Rent-a-room relief allows you to receive rent of up to £7,500 per year from letting part of your home. However, it doesn’t always work to your advantage. When should you consider disclaiming the relief?

Rent-a-room relief

Rent-a-room relief (RARR) was introduced in the 1990s to simplify the tax reporting requirements (and reduce HMRC’s admin) for individuals who let part of their home. It achieves this by exempting rental income up to a limit (£7,500 for 2024/25). Where income exceeds the limit there’s no automatic exemption but the £7,500 can instead be claimed as a deduction from the rent received instead of the actual costs of letting.

Example – part 1. Joan owns and lives in a three-bedroom property in a university town. She takes in two students as lodgers. Each has exclusive use of one bedroom and use of the kitchen and living areas of the property. Joan charges each lodger £400 per month (£9,600 per year). This exceeds the RARR limit and therefore the income is not exempt. However, rather than fuss with calculating the proportion of expenses, which Joan reckons would only amount to around £2,500, she can elect to deduct the RARR amount of £7,500 so that she only has to pay tax on £2,100.

Exempt income

For one year Joan only takes in one lodger so she can renovate the other room and make general repairs to the shared areas. As a result, her expenses exceed rent meaning she’s made a loss. The trouble is, as the rent fell below the RARR limit it’s automatically exempt from tax and the loss is ignored for tax purposes. If the exemption did not apply Joan could use the loss to reduce tax on the rent for later years, say when she has two lodgers again.

Tip. You can disapply RARR so that a loss will not be lost because of the exemption. This requires a special election which stays in force until you revoke it.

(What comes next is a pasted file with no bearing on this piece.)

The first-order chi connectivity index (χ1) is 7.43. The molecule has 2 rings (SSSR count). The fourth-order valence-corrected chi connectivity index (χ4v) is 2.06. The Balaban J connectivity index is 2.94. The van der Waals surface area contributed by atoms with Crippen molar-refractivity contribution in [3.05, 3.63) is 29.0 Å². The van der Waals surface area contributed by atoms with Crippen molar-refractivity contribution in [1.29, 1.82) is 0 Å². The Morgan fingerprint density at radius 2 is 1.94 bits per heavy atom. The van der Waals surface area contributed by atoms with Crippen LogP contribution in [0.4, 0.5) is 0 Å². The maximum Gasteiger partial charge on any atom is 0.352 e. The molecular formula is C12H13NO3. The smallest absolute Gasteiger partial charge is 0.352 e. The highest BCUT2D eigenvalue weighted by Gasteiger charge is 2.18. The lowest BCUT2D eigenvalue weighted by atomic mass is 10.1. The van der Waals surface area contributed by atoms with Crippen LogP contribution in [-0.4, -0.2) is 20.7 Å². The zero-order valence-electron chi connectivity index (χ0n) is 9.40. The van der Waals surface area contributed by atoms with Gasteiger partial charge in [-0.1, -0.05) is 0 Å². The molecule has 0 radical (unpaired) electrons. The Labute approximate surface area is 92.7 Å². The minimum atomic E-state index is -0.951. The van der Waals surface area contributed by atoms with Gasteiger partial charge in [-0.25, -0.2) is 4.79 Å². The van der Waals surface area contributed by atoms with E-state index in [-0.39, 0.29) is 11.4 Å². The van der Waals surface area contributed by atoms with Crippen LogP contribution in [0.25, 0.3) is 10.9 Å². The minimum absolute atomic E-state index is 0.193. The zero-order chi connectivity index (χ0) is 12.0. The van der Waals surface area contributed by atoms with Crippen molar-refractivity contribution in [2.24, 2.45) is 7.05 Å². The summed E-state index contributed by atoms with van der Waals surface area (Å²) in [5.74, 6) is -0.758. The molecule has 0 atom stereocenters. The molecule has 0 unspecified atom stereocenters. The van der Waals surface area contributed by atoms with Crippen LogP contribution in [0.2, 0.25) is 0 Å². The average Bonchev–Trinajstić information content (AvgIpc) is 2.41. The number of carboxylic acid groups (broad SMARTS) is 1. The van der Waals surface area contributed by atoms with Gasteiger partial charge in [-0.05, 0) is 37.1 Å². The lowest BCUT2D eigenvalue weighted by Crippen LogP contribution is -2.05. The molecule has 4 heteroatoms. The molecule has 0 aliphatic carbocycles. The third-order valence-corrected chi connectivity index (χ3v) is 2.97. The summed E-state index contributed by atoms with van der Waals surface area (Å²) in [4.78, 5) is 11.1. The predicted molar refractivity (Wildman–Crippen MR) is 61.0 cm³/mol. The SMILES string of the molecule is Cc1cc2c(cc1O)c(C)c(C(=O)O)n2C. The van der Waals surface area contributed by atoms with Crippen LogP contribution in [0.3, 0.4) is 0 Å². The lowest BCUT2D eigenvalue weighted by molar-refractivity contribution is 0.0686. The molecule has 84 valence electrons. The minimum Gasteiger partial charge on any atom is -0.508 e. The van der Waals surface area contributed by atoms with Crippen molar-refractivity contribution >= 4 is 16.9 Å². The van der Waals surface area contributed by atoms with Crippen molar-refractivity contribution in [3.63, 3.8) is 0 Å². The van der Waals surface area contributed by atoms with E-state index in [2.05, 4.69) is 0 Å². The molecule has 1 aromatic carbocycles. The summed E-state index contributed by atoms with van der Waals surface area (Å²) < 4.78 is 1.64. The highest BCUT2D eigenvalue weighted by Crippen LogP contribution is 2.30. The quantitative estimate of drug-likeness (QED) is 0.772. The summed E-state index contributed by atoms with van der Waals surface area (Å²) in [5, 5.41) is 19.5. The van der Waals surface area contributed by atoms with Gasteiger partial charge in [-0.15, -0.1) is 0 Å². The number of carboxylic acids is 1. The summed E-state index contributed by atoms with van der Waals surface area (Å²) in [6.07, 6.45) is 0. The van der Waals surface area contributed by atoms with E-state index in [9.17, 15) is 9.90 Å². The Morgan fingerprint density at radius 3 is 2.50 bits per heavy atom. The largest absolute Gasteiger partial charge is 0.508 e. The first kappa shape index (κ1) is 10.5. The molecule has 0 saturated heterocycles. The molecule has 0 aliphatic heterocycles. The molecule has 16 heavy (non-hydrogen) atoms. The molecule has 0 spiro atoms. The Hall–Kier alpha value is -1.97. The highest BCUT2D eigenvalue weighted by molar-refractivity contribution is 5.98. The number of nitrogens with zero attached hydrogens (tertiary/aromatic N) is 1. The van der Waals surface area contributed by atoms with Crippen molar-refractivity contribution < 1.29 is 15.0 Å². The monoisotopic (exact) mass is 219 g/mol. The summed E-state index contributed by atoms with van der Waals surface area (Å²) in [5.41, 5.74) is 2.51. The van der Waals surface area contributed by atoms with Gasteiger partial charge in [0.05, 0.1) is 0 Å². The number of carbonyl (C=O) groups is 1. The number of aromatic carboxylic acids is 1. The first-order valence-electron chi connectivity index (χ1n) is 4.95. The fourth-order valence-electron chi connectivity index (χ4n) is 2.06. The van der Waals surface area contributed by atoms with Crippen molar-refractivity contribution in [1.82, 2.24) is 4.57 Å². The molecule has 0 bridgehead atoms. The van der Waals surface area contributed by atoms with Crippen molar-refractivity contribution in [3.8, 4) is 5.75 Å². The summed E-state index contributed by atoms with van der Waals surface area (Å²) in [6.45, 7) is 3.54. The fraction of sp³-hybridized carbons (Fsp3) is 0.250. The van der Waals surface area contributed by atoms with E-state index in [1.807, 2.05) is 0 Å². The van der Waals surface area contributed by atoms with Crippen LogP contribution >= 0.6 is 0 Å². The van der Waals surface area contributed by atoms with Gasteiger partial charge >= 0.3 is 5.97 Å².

Example – part 2. Joan made the election to prevent the RARR exemption applying for the year of the loss, which amounts to £3,000. The following year Joan takes in two lodgers, again at £400 per month. Her income is back to £9,600 and her expenses are £2,500. She therefore revokes her claim for RARR not to apply so that she can claim the £7,500 as a tax deduction. This leaves £2,100 taxable. The good news is Joan can use the loss of £3,000 to reduce the taxable amount to nil and carry forward the remaining £900 of loss to reduce the taxable amount for the next year or, if it’s not needed, later years.

Key points

Part 2 of our example shows that:

  • the tax loss is only achieved by Joan making the election to disapply RARR for the year
  • to benefit from the tax deduction in the following year Joan must revoke the election and claim the RARR amount as a deduction in place of her actual letting costs
  • the loss can be used to reduce the taxable amount for a later year even where the RARR amount is claimed as a deduction; and
  • none of the loss is used in a year where the rent is exempt because it’s less than the RARR amount. For example, had Joan not taken on a second lodger the year following the renovation, her rental income would have been £4,800 and so exempt. The loss would not be needed and would be saved for use against profits of a later year.

This article has been reproduced by kind permission of Indicator – FL Memo Ltd. For details of their tax-saving products please visit or call 01233 653500.